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At the beginning of this week, there was this mysterious Holzdose (wooden box) on the Küchentisch (kitchen table) at work. A decorated S crowned the words Hotel Sacher, written in Schönschrift (calligraphic writing). Located in WIEN, as the box revealed. A Siegel (seal) underneath told me what’s inside: Original Sacher Torte, it said, again in Schönschrift. You wonder what that is? Soft, chocolatey crumbles, a perfectly sweet chocolate glazing, and a hint of fruit… Add some whipped cream, and you have the perfect combination!
So that’s exciting! An original Sachertorte, just lying around at work! Lucky day for me. But what does that mean, Sacher? It is not a real German word. And what does “original” mean here? Let’s find out.
The story of the Sachertorte (Sacher pie) starts in 1832, when Fürst Metternich (Prince Metternich) ordered his Hofküche (court kitchen) to make a special dessert for high-ranking guests. However, the chef of the kitchen was sick that day, and so second-year apprentice chef Franz Sacher had to do the job. He then created the basis for the Sachertorte as we know it today. He was only 16 years old at the time! Even though the guests liked what they had, the dessert wasn’t given any more attention for some time.
Sacher’s oldest son Eduard was learning at Hofzuckerbäckerei Demel (court confectionery Demel), and perfected the recipe during his time there. First, this Sachertorte was offered only at Demel. Later in 1876, however, Eduard opened a hotel, called Hotel Sacher, which was then also selling the pie.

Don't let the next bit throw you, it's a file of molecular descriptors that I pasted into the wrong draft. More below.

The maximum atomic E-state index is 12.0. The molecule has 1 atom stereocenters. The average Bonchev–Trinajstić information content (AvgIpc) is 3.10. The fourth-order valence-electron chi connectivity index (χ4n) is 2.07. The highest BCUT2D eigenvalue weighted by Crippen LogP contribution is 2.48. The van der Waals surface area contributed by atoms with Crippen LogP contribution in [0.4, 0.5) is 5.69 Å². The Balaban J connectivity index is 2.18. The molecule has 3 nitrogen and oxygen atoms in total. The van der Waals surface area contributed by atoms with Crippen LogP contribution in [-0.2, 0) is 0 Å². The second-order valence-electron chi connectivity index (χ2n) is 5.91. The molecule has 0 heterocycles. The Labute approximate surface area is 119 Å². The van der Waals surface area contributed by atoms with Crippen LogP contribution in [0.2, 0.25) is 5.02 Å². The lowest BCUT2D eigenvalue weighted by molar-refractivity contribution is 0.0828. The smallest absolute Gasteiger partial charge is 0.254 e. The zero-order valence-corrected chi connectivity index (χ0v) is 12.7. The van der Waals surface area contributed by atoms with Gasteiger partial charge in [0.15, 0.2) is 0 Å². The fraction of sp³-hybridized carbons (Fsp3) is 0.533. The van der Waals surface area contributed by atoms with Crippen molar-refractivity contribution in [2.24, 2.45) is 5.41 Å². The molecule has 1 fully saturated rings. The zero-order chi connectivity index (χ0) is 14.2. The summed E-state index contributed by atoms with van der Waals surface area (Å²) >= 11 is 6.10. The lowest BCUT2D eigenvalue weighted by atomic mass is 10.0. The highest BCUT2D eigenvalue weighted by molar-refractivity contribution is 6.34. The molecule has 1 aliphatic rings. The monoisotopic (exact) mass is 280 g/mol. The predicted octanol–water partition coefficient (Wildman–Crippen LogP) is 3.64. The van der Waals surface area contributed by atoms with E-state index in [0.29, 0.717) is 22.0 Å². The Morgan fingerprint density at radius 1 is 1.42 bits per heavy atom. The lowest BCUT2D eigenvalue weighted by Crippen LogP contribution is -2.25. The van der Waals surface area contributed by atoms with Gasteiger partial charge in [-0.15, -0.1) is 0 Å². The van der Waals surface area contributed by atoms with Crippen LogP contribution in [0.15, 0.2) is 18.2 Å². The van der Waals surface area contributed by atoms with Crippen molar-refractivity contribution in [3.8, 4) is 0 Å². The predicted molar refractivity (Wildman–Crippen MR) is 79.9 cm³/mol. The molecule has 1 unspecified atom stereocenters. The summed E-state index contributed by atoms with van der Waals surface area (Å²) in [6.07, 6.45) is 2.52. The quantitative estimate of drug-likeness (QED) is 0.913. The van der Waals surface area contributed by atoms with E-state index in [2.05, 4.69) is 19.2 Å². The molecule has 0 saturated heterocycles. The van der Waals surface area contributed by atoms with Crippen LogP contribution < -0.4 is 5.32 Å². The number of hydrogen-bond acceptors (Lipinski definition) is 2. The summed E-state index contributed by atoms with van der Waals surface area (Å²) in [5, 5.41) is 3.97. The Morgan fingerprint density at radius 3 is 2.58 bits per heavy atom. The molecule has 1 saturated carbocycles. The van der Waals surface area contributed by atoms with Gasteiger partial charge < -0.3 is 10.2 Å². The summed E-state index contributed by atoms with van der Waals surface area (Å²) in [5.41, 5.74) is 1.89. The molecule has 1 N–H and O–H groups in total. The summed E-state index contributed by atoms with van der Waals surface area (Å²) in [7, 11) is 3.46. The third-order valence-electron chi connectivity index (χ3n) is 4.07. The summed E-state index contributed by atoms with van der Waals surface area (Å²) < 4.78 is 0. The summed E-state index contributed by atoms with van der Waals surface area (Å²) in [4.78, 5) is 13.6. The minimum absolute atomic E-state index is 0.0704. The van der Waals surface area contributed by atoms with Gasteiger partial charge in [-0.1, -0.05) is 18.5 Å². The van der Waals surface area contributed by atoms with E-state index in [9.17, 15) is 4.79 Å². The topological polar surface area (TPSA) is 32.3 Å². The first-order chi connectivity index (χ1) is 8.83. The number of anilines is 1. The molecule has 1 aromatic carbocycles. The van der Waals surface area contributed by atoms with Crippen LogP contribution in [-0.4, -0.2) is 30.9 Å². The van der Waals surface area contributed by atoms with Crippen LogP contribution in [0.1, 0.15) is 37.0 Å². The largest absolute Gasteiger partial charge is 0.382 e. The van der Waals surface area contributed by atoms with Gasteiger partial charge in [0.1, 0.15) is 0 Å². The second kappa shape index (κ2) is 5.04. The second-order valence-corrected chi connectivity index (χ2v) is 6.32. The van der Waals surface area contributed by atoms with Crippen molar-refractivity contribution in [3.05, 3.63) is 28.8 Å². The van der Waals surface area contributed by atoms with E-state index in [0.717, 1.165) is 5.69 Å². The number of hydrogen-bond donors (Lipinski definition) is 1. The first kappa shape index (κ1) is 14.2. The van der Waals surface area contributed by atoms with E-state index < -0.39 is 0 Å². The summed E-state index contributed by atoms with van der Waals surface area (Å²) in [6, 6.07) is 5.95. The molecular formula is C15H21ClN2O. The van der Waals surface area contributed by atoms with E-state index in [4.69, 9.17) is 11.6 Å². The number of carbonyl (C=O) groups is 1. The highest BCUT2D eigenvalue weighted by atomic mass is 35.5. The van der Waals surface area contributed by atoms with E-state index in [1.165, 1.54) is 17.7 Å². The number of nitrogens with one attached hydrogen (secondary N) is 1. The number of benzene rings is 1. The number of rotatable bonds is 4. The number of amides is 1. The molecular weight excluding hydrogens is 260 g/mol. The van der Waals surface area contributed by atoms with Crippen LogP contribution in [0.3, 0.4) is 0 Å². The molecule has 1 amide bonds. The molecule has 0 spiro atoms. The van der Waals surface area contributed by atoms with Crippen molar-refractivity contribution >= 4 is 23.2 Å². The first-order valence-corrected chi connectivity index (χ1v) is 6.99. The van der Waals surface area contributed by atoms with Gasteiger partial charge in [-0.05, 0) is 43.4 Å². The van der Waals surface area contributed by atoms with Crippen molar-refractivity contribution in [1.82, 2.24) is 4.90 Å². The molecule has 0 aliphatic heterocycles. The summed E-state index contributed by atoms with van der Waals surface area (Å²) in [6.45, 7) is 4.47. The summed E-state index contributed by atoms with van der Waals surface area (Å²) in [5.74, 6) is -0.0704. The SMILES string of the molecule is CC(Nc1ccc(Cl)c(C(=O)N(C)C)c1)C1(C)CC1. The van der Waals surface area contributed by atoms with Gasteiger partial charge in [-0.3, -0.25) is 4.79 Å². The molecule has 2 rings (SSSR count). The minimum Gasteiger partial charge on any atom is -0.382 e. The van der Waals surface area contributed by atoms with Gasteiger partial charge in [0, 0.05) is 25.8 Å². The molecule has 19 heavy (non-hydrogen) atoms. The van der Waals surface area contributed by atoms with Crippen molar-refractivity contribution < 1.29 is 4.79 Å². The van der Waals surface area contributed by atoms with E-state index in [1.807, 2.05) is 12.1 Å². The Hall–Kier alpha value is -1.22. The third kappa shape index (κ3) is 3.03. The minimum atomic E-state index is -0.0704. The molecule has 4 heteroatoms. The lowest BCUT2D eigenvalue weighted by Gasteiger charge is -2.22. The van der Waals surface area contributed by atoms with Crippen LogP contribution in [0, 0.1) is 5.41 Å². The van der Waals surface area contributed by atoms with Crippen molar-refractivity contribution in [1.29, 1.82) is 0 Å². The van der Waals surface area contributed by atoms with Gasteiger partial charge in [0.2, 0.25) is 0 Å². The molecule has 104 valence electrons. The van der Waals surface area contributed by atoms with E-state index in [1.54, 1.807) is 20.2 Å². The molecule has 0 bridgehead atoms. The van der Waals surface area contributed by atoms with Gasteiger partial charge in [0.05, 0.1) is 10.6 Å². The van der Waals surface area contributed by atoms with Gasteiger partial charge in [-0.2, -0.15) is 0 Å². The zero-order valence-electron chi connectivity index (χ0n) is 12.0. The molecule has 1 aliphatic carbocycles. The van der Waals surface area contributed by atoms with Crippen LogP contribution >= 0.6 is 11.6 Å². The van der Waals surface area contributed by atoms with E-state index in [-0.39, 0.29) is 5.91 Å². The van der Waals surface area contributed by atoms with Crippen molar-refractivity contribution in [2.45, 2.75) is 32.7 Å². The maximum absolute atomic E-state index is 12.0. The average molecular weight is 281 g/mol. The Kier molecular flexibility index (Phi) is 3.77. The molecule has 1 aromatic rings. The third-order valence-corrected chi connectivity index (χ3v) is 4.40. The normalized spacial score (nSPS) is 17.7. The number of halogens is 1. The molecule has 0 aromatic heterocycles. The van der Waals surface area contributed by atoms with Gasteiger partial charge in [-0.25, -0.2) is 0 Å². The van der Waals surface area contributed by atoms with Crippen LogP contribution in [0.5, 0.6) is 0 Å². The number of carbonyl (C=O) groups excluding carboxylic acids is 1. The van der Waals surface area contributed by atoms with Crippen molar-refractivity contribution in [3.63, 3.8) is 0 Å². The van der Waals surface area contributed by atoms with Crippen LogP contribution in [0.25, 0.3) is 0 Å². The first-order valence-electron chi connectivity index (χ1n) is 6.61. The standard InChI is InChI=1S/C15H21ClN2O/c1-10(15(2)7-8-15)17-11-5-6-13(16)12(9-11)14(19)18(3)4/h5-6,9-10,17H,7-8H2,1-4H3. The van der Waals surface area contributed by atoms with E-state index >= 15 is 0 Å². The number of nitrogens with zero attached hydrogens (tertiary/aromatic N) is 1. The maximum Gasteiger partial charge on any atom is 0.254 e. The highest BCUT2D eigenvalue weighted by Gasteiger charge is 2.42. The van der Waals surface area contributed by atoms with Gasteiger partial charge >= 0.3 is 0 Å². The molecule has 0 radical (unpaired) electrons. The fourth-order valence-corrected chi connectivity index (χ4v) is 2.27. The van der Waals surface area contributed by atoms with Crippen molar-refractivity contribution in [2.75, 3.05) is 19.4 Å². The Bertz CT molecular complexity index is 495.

Both started selling the Original Sachertorte – which led to decades of legal dispute over who could sell the original! In 1963, they reached an agreement: Hotel Sacher could sell the Original Sachertorte, while Demel could offer an Eduard-Sachertorte. The latter is also known as Demel’s Sachertorte. So Sachertorte refers to the family name Sacher, while Original just refers to the one sold at Hotel Sacher.
A Sachertorte consists of Sachermasse (Sacher mass), a Teig (dough) that consists of flour, eggs, butter, sugar and chocolate. It is baked, covered with Marillenmarmelade (apricot marmalade), which serves as glue for the Schokoladenglasur (chocolate glazing), which tops it off. Sometimes, the cake is halved first to add another layer of marmalade in the middle. Served with Schlagsahne (whipped cream), it is a real delicacy! See in the video above a recipe, so you can make your own!
By the way, the only differece between the Sachertorten offered at both places above is that the one at Hotel Sacher is halved and a second layer of Marillenmarmelade (apricot marmalade) is added, while the one at Demel only has marmalade on top underneath the Schokoladenglasur (chocolate glazing).
Hotel Sacher still makes all pies by hand with 21 Konditoren (confectioners) and 25 packers. They make 360,000 Torten a year! Because they are all handmade, this means that a confectioner opens 7,500 eggs a day. Shout out to them!
They also managed to make the world’s largest Sachertorte last December!
Have you had Sachertorte before? Would you like to try it? Let me know in the comments below!